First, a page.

Thanks to the Temple Institute, many of the sacred vessels for the service of the Holy Temple have been reconstructed and are waiting for the Third Temple to be used. These include the menorah, the table of showbread, the golden incense altar, the garments of both the Kohanim and the High Priest, musical instruments and dozens of other vessels.
But what about the rest of us who want to do something to build the Third Temple?
What can we do to prepare for its construction (not to mention to really feel its absence in our daily lives)?
Here are two suggestions.
The first is to study kodshim, the sections of Torah that deal with the Temple Service.
The Chofetz Chaim says that learning kodshim helps bring the geulah (the complete redemption of the Jew people) closer. He also quotes the Talmud that says when we learn kodshim it’s considered as if we actually built the Temple in our days, and when we learn about karbanos (the sacrifices) it’s as if we actually brought them (Menachos 110a).
There are many books and resources in English—including The Holy Temple of Jerusalem by Rabbi Chaim Richman, The Holy Temple Revisited by Rabbi Leibel Reznick, Kitzur Seder Haavodah: A Step-by-Step Guide to the Avodah of the Beis Hamikdash by Rabbi Aaron Kaplan and the Temple Institute website (www.templeinstitute.org).
The second suggestion to prepare for the Third Temple is to say Tikkun Chatzot.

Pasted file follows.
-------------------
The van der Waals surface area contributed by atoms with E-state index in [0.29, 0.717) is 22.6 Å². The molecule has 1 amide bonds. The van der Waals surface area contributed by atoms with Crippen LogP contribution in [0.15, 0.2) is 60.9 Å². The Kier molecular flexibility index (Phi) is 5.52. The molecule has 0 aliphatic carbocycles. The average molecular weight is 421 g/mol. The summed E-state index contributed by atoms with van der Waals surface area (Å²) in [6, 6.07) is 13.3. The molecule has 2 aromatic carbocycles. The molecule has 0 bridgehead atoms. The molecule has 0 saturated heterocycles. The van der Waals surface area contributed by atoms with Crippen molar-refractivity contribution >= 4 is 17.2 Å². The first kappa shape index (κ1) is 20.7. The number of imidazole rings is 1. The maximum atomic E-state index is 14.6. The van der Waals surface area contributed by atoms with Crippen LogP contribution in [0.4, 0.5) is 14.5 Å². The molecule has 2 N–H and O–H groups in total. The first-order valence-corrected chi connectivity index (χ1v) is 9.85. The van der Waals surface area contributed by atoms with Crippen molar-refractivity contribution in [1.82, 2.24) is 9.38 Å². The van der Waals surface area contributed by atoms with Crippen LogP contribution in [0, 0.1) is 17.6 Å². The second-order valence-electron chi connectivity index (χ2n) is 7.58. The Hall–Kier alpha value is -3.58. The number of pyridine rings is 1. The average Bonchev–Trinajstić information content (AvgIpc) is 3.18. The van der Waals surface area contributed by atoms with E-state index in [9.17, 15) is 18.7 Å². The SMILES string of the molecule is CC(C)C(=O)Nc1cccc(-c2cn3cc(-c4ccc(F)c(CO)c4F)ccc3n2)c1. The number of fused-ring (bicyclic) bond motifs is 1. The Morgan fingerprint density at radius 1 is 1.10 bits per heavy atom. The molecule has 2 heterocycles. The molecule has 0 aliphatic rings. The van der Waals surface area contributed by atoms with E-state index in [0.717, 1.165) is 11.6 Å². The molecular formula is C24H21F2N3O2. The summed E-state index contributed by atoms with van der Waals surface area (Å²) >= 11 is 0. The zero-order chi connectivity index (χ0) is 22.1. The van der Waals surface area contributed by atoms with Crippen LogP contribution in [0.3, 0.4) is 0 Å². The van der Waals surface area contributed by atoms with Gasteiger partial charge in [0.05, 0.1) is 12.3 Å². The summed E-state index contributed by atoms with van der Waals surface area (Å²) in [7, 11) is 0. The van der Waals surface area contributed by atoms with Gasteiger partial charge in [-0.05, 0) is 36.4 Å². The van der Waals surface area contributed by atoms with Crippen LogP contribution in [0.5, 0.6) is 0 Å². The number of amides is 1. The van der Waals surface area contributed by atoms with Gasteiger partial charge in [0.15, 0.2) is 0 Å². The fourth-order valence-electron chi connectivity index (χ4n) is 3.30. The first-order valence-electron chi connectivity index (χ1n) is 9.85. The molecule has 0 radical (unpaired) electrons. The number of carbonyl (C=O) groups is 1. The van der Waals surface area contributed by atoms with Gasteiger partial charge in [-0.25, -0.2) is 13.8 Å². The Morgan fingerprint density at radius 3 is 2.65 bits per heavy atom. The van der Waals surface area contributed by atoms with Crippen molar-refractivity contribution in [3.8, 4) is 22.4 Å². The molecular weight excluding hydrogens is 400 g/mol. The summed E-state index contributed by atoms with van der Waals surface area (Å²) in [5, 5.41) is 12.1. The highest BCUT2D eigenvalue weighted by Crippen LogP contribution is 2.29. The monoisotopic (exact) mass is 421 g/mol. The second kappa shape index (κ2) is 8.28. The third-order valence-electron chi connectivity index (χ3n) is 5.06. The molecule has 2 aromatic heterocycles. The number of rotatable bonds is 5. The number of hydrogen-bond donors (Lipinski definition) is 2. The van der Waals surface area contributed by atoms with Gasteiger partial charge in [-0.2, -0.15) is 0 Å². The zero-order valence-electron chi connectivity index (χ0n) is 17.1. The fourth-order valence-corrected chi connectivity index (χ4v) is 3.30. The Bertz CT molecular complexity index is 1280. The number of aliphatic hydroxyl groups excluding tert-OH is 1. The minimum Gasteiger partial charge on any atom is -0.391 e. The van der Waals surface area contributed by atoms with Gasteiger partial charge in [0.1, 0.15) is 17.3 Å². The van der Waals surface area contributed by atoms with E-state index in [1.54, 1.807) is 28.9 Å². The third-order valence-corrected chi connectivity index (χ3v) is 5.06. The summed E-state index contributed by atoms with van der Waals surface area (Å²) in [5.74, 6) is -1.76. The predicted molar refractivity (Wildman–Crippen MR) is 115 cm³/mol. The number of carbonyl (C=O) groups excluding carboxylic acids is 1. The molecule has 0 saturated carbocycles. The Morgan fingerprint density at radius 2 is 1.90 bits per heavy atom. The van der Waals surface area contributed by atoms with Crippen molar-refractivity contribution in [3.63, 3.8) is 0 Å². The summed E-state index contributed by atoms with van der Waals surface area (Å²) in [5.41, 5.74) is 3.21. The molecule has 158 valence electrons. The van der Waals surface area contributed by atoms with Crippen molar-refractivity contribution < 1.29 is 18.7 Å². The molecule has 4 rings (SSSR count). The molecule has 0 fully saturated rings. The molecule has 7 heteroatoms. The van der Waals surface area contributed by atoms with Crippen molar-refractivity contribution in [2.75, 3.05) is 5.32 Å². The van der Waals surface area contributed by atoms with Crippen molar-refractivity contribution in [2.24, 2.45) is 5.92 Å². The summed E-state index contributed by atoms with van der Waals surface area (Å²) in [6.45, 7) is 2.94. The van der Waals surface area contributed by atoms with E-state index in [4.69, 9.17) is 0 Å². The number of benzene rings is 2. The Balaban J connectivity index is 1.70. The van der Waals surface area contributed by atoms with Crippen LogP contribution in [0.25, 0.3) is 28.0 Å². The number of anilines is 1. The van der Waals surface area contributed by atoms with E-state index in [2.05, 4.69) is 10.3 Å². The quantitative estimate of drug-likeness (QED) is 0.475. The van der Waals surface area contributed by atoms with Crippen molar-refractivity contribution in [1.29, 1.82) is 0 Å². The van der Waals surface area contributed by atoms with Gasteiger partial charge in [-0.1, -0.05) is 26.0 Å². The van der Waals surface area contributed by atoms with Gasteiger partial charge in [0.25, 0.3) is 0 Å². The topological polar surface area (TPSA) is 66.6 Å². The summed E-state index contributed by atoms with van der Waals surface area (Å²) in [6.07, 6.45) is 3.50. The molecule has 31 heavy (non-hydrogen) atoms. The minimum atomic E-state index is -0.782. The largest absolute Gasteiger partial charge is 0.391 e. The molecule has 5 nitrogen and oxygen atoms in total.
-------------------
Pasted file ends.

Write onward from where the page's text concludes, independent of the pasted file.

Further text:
Tikkun Chatzotis the midnight service when we get up at (or stay up until) halachic midnight (which according to Rebbe Nachman of Breslev is six hours after nightfall) to lament the destruction of the Second Temple and yearn for the building of the Third Temple.
Rebbe Nachman himself declared that Tikkun Chatzot is crucial for rebuilding the Temple. He said, “G-d is now ready and waiting to rebuild our Holy Temple. For our part, we should be very careful to do nothing that might delay the rebuilding. Indeed, we ourselves should make an effort to rebuild it—by getting up at Chatzot each night to mourn over the destruction” (Likutei Moharan II, 67).
For an excellent guide to Tikkun Chatzot with an English commentary and translation, I strongly recommend The Breslov Research Institute’s The Sweetest Hour by Rabbi Avraham Greenbaum.
Saying Tikkun Chatzot and studying kodshim, however, are just two suggestions. But whatever we do, let’s anticipate the return of the service of the Beit Hamikdash when the kingship of G-d will be universally recognized and the world will be a far better place (may it be speedily in our days).